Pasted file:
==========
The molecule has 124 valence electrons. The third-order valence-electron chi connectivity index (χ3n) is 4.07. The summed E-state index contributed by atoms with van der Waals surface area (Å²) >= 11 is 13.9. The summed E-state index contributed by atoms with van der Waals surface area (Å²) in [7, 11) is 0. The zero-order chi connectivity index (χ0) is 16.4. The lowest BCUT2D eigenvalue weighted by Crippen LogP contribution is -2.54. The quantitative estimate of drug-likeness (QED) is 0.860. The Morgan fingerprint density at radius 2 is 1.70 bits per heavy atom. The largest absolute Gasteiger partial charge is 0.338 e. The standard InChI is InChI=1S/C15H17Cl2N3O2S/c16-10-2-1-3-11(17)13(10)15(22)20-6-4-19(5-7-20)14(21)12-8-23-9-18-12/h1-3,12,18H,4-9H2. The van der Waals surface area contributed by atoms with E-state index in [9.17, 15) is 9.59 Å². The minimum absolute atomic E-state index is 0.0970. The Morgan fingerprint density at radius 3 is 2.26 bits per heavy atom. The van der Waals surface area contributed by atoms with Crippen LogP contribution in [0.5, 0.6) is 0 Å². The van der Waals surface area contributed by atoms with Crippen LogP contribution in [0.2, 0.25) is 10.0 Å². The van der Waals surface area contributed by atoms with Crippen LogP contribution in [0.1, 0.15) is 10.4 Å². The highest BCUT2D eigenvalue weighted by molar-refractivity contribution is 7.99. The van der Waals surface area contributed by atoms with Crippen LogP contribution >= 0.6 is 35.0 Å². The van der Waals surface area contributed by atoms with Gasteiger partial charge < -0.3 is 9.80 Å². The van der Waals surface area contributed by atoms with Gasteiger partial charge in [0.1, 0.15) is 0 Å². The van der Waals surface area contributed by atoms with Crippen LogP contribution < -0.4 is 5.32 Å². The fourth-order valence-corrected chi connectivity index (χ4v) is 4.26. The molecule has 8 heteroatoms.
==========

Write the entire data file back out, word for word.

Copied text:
The molecule has 124 valence electrons. The third-order valence-electron chi connectivity index (χ3n) is 4.07. The summed E-state index contributed by atoms with van der Waals surface area (Å²) >= 11 is 13.9. The summed E-state index contributed by atoms with van der Waals surface area (Å²) in [7, 11) is 0. The zero-order chi connectivity index (χ0) is 16.4. The lowest BCUT2D eigenvalue weighted by Crippen LogP contribution is -2.54. The quantitative estimate of drug-likeness (QED) is 0.860. The Morgan fingerprint density at radius 2 is 1.70 bits per heavy atom. The largest absolute Gasteiger partial charge is 0.338 e. The standard InChI is InChI=1S/C15H17Cl2N3O2S/c16-10-2-1-3-11(17)13(10)15(22)20-6-4-19(5-7-20)14(21)12-8-23-9-18-12/h1-3,12,18H,4-9H2. The van der Waals surface area contributed by atoms with E-state index in [9.17, 15) is 9.59 Å². The minimum absolute atomic E-state index is 0.0970. The Morgan fingerprint density at radius 3 is 2.26 bits per heavy atom. The van der Waals surface area contributed by atoms with Crippen LogP contribution in [0.5, 0.6) is 0 Å². The van der Waals surface area contributed by atoms with Crippen LogP contribution in [0.2, 0.25) is 10.0 Å². The van der Waals surface area contributed by atoms with Crippen LogP contribution in [0.1, 0.15) is 10.4 Å². The highest BCUT2D eigenvalue weighted by molar-refractivity contribution is 7.99. The van der Waals surface area contributed by atoms with Crippen LogP contribution >= 0.6 is 35.0 Å². The van der Waals surface area contributed by atoms with Gasteiger partial charge < -0.3 is 9.80 Å². The van der Waals surface area contributed by atoms with Gasteiger partial charge in [0.1, 0.15) is 0 Å². The van der Waals surface area contributed by atoms with Crippen LogP contribution < -0.4 is 5.32 Å². The fourth-order valence-corrected chi connectivity index (χ4v) is 4.26. The molecule has 8 heteroatoms.